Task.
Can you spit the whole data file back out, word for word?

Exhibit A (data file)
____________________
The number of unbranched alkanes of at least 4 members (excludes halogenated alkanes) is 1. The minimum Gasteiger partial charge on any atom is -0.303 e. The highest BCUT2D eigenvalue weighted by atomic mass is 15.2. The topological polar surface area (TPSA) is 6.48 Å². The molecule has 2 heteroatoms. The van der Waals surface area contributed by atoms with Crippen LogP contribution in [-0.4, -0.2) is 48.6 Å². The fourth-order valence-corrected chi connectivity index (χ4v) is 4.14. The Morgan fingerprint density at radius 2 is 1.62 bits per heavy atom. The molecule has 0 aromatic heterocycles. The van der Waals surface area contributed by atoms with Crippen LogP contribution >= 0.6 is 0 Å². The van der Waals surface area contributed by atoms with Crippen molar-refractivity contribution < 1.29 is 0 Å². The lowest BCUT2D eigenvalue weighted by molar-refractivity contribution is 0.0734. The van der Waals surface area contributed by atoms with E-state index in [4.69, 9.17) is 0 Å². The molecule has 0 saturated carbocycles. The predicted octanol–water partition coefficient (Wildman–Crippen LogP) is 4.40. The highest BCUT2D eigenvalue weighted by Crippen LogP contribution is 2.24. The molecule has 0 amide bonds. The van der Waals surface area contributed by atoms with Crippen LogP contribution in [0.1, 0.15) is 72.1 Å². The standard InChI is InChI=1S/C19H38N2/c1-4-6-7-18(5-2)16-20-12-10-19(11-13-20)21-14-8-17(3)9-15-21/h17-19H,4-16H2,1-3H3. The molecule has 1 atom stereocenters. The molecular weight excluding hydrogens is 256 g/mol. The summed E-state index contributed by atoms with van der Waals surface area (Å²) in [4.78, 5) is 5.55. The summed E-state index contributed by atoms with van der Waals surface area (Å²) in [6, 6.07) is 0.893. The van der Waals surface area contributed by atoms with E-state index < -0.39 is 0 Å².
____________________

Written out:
The number of unbranched alkanes of at least 4 members (excludes halogenated alkanes) is 1. The minimum Gasteiger partial charge on any atom is -0.303 e. The highest BCUT2D eigenvalue weighted by atomic mass is 15.2. The topological polar surface area (TPSA) is 6.48 Å². The molecule has 2 heteroatoms. The van der Waals surface area contributed by atoms with Crippen LogP contribution in [-0.4, -0.2) is 48.6 Å². The fourth-order valence-corrected chi connectivity index (χ4v) is 4.14. The Morgan fingerprint density at radius 2 is 1.62 bits per heavy atom. The molecule has 0 aromatic heterocycles. The van der Waals surface area contributed by atoms with Crippen LogP contribution >= 0.6 is 0 Å². The van der Waals surface area contributed by atoms with Crippen molar-refractivity contribution < 1.29 is 0 Å². The lowest BCUT2D eigenvalue weighted by molar-refractivity contribution is 0.0734. The van der Waals surface area contributed by atoms with E-state index in [4.69, 9.17) is 0 Å². The molecule has 0 saturated carbocycles. The predicted octanol–water partition coefficient (Wildman–Crippen LogP) is 4.40. The highest BCUT2D eigenvalue weighted by Crippen LogP contribution is 2.24. The molecule has 0 amide bonds. The van der Waals surface area contributed by atoms with Crippen LogP contribution in [0.1, 0.15) is 72.1 Å². The standard InChI is InChI=1S/C19H38N2/c1-4-6-7-18(5-2)16-20-12-10-19(11-13-20)21-14-8-17(3)9-15-21/h17-19H,4-16H2,1-3H3. The molecule has 1 atom stereocenters. The molecular weight excluding hydrogens is 256 g/mol. The summed E-state index contributed by atoms with van der Waals surface area (Å²) in [4.78, 5) is 5.55. The summed E-state index contributed by atoms with van der Waals surface area (Å²) in [6, 6.07) is 0.893. The van der Waals surface area contributed by atoms with E-state index < -0.39 is 0 Å².